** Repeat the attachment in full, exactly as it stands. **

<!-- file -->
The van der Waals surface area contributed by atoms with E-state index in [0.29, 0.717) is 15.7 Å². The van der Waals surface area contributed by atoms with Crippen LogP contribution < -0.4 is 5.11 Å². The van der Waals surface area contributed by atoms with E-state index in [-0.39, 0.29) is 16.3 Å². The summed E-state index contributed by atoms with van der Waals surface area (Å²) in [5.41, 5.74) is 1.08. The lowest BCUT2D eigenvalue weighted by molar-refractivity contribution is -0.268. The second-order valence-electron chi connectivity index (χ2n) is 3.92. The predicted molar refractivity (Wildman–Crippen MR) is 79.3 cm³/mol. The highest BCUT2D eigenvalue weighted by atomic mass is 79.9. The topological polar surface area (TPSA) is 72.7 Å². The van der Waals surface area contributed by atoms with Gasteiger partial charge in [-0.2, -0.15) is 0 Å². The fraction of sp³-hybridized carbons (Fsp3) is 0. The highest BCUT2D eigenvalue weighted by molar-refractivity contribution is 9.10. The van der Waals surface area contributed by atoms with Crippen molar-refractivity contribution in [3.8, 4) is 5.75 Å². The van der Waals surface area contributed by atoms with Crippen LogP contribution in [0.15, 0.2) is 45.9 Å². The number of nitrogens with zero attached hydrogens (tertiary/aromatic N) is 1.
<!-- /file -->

The van der Waals surface area contributed by atoms with E-state index in [0.29, 0.717) is 15.7 Å². The van der Waals surface area contributed by atoms with Crippen LogP contribution < -0.4 is 5.11 Å². The van der Waals surface area contributed by atoms with E-state index in [-0.39, 0.29) is 16.3 Å². The summed E-state index contributed by atoms with van der Waals surface area (Å²) in [5.41, 5.74) is 1.08. The lowest BCUT2D eigenvalue weighted by molar-refractivity contribution is -0.268. The second-order valence-electron chi connectivity index (χ2n) is 3.92. The predicted molar refractivity (Wildman–Crippen MR) is 79.3 cm³/mol. The highest BCUT2D eigenvalue weighted by atomic mass is 79.9. The topological polar surface area (TPSA) is 72.7 Å². The van der Waals surface area contributed by atoms with Gasteiger partial charge in [-0.2, -0.15) is 0 Å². The fraction of sp³-hybridized carbons (Fsp3) is 0. The highest BCUT2D eigenvalue weighted by molar-refractivity contribution is 9.10. The van der Waals surface area contributed by atoms with Crippen molar-refractivity contribution in [3.8, 4) is 5.75 Å². The van der Waals surface area contributed by atoms with Crippen LogP contribution in [0.15, 0.2) is 45.9 Å². The number of nitrogens with zero attached hydrogens (tertiary/aromatic N) is 1.